Would be fairly simple to implement the same functionality with a PHP CGI.
To do this, you would write a CGI script that points to the CLI version of
the PHP executable. As it knows nothing about HTTP, no attempt would be
made
to decode the incoming stream. The script itself will process the data by
reading from stdin. Deciphering RFC-1867 data isn't easy, but there's a
shortcut--the script can simply store up the request body, then post that
to
another a PHP script via an internal request or pass it to the CGI PHP.

I wonder if this solution can be implement without Javascript. The basic
problem is that one submit cannot affect two windows. Somehow you have to
trigger that second, monitoring window. I suppose we can get around that
by
having the window there already, in a little iframe on the page. But then
how do you make it refresh itself without Javascript?


I'm 2000 light years to understand everything, but for what it's worth, what
about having a function that just write a simple dot "." every 1 or 2
seconds, with a flush, until the file is totally saved. It doesn't need
javascript. Also, I will think about redirecting to the new page if
javascript is activated, or show a link or button if javascript isn't
enabled.

As I'm not so advanced to do so in PHP, could somebody help me ?

Bob
Jul 17 '05 #8

P: n/a

"Bob Bedford" <be******@YouKnowWhatToDoHerehotmail.com> wrote in message
news:41**********************@news.sunrise.ch...
I'm 2000 light years to understand everything, but for what it's worth, what about having a function that just write a simple dot "." every 1 or 2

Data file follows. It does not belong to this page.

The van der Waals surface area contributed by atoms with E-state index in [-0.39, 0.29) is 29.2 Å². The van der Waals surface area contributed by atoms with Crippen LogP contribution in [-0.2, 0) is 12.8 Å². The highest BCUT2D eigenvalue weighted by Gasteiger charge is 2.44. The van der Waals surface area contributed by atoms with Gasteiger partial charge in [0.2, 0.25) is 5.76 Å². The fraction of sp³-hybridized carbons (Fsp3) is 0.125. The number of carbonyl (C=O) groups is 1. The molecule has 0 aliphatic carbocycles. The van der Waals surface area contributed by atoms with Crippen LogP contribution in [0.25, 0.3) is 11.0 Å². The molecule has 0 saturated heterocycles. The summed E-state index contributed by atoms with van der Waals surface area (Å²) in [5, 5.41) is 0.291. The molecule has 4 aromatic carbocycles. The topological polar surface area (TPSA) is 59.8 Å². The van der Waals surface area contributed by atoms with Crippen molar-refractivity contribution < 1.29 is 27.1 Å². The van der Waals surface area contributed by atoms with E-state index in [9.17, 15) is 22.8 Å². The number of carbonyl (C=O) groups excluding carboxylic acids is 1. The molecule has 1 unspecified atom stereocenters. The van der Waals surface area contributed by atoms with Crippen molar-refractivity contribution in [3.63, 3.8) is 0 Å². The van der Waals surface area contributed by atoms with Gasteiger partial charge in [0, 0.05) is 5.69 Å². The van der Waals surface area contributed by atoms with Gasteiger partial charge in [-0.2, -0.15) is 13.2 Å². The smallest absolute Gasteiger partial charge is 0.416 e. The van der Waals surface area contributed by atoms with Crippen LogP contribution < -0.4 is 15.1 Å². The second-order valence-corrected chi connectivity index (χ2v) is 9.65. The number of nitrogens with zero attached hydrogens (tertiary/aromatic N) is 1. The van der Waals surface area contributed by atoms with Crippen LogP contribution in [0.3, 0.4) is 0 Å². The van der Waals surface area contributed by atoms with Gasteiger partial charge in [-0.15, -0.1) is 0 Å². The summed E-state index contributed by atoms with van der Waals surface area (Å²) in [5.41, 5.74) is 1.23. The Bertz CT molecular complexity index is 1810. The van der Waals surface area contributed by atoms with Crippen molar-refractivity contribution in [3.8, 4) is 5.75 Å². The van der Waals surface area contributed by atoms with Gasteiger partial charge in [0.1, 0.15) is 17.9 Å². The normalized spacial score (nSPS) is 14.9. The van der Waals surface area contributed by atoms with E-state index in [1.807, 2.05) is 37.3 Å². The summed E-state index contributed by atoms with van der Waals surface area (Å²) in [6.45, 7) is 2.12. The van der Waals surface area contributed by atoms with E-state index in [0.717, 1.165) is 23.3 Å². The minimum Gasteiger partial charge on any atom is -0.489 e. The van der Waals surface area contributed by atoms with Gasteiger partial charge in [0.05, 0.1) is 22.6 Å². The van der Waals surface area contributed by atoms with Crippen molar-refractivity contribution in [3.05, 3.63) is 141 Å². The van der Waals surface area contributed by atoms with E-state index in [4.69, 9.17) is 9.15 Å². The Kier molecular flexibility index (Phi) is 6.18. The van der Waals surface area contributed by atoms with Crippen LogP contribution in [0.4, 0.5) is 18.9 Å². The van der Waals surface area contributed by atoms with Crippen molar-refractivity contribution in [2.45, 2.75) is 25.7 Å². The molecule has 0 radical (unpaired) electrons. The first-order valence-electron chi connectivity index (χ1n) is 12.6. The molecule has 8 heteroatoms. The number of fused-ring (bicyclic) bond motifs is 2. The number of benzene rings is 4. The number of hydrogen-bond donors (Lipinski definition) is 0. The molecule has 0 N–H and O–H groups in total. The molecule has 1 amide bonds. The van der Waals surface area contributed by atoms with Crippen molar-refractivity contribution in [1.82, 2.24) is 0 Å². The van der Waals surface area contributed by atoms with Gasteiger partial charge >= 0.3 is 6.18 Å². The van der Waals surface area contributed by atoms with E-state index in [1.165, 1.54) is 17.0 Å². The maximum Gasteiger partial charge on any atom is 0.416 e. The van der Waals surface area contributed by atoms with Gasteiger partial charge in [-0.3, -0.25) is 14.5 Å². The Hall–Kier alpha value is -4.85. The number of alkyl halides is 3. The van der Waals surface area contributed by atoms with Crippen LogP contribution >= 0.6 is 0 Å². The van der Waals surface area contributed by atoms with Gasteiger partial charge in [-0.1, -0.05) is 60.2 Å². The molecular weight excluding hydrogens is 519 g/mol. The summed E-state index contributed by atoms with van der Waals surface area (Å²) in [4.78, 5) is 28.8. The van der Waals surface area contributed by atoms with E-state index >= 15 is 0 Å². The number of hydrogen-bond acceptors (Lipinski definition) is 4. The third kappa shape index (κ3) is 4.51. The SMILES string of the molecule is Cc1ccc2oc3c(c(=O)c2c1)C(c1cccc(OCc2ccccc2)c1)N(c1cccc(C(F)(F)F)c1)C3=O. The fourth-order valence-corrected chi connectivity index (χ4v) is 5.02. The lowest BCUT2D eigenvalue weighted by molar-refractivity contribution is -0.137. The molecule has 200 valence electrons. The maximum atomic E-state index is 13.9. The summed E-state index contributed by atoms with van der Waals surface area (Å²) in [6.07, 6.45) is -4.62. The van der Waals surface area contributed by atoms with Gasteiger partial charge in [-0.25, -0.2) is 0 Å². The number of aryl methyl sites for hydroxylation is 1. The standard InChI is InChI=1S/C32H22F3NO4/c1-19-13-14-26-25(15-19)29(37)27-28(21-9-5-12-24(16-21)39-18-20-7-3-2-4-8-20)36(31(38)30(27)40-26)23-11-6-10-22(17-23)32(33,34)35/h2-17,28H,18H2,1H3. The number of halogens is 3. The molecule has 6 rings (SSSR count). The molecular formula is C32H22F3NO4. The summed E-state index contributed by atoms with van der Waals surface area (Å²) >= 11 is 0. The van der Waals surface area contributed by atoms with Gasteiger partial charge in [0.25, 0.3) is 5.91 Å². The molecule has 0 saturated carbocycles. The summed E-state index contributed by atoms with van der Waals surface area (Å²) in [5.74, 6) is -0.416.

seconds, with a flush, until the file is totally saved. It doesn't need
javascript. Also, I will think about redirecting to the new page if
javascript is activated, or show a link or button if javascript isn't
enabled.


No, it cannot be done. Eventhough it sounds very simple, it cannot be done.
The assumption is built into the server software that the input is
completely process before output begins. While the file upload is occuring
PHP cannot output anything to the browser--not even a dot.

Jul 17 '05 #9

P: n/a
Bob Bedford wrote:
<snip>
I'm 2000 light years to understand everything, but for what it's worth, what about having a function that just write a simple dot "." every 1 or 2 seconds, with a flush, until the file is totally saved. It doesn't need javascript. Also, I will think about redirecting to the new page if
javascript is activated, or show a link or button if javascript isn't enabled.


Without Javascript, it seems to be impracticable. But, I have a
slight confidence that it can be achieved with a combination of this
PHP hack <http://pdoru.from.ro/upload-progress-meter/>, Status 204,
iframe, etc.

--
<?php echo 'Just another PHP saint'; ?>
Email: rrjanbiah-at-Y!com Blog: http://rajeshanbiah.blogspot.com/

Jul 17 '05 #10